Edythe Smith 12/31/1969

Widescreen. English Language.

Review for Angel:

Dir: Robert Vincent O'Neill, 1984. Starring: Donna Wilkes, John Diehl, Cliff Gorman, Dick Shawn, Susan Tyrell.

There might never be another movie about a hooker who has a heart. The same goes for stories depicting an under aged girl’s sexual exploits, as in movies like The Lover, Lolita, and Pretty Baby. Aside from being a touchy subject, I doubt filmmakers would want to take the risk. These types of movies rarely end on a good note, and rightfully so. Instead of following minors on the wrong side of the tracks, Hollywood eventually turned the spotlight on adults, as in the movie Pretty Woman. However, Angel has a much better story about a hooker leading a double-life—one that is far more nuanced, even though it isn’t very realistic.

Angel is everything that a B-movie should be and much more. It mashes up genres, as any good cult movie should do. In it Donna Wilkes plays 15-year-old Molly, or Angel if you’re one of the few that have ties to her nighttime activities as a prostitute. But unlike most movies that follow the ladies of the night, this protagonist has a compelling back story. At one point in her young life she lived with her parents. By the time she was 12 they both abandoned her for better lives and new lovers. In order to maintain her sense of security and keep their apartment she took to the streets and started prostituting.

Molly has no intention of being a street walker for the rest of her life. She enrolled herself at an upscale private school and secretly pays her own tuition. She’s at the top of her class, doesn’t do drugs, keep boyfriends, nor does she have much of a social life. To calm questions from her teachers about her lack of extracurricular activities, she fabricates an elaborate story that her mother has been paralyzed from a stroke and is in constant need of care. Her landlord (Susan Tyrrell), a shifty but kind eccentric woman, respected her wishes to remain in the apartment and turned a blind eye to the risk of letting a minor rent from her. She and the streetwise drag queen Mae (Dick Shawn) are, in a way, her new guardians. Though her life as a prostitute is far from glamorous, Angel felt considerably safe in her surroundings—that is until a serial killer (John Diehl) with a taste for hookers came into the picture.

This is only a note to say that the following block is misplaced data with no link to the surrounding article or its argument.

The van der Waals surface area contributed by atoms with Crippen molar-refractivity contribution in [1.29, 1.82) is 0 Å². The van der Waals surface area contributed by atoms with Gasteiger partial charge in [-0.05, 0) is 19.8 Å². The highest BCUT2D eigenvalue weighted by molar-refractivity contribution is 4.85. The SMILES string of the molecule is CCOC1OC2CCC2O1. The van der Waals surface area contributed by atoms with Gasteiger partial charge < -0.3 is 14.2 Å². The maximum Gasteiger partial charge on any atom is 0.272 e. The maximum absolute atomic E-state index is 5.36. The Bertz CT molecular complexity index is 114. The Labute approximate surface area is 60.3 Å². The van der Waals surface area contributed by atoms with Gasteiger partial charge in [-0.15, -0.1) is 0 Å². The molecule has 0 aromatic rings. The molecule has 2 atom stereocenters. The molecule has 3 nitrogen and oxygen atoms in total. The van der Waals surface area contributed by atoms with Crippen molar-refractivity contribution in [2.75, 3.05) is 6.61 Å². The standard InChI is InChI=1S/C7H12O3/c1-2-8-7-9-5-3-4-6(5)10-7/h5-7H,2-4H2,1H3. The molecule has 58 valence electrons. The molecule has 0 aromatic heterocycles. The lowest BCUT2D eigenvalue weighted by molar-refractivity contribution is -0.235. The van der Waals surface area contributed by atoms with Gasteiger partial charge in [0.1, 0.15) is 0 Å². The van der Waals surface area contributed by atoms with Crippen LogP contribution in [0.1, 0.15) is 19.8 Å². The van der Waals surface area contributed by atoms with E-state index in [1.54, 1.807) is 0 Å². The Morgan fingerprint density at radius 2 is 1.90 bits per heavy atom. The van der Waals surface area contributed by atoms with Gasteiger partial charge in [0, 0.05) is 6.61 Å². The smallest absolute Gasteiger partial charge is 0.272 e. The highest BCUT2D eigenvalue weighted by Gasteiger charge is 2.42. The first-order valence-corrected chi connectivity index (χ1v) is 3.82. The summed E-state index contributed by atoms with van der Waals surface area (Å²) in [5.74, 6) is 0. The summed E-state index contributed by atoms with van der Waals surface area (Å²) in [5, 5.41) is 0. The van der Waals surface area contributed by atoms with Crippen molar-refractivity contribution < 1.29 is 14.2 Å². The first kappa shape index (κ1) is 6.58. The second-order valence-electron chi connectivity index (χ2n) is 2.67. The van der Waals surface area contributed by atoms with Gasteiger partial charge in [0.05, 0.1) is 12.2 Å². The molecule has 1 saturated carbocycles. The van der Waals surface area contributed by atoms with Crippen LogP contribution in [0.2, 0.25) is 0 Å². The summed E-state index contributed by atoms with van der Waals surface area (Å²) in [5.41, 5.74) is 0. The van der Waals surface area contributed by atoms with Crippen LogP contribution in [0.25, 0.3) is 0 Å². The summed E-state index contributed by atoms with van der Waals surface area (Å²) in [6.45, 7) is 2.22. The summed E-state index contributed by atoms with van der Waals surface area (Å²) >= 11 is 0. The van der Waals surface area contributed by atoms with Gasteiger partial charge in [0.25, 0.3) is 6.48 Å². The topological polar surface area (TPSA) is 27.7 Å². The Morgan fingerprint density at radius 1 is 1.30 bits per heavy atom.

Lt. Andrews (Cliff Gorman) hits the streets and informs all the working girls to keep a watchful eye on the streets and use precaution with their clientele. He is especially gearing his efforts towards Angel because he knows she’s a minor who hasn’t been on the streets for years. They simply haven’t caught her yet and she’s too stubborn to take the advice. It becomes apparent to all the girls that the streets are no longer safe when three of their close friends are found butchered by the killer. Still, Angel and the others keep working and are optimistic that they won’t become his victims. In time Angel realizes that she’s next on the killer’s list. Once he has infiltrated her home and takes the life of someone dear to her, she decides to fight back and salvage what small amount of goodness is left in her broken life.

As stated before, the movie takes a ton of liberties as far as realistic scenarios go, but it makes up for them by unveiling 1980s Hollywood in all its filthy glory. The exterior camera work weaves through people on the boulevard in a way that is part nostalgia and part expos Read More


Product Details

  • Label: Image Entertainment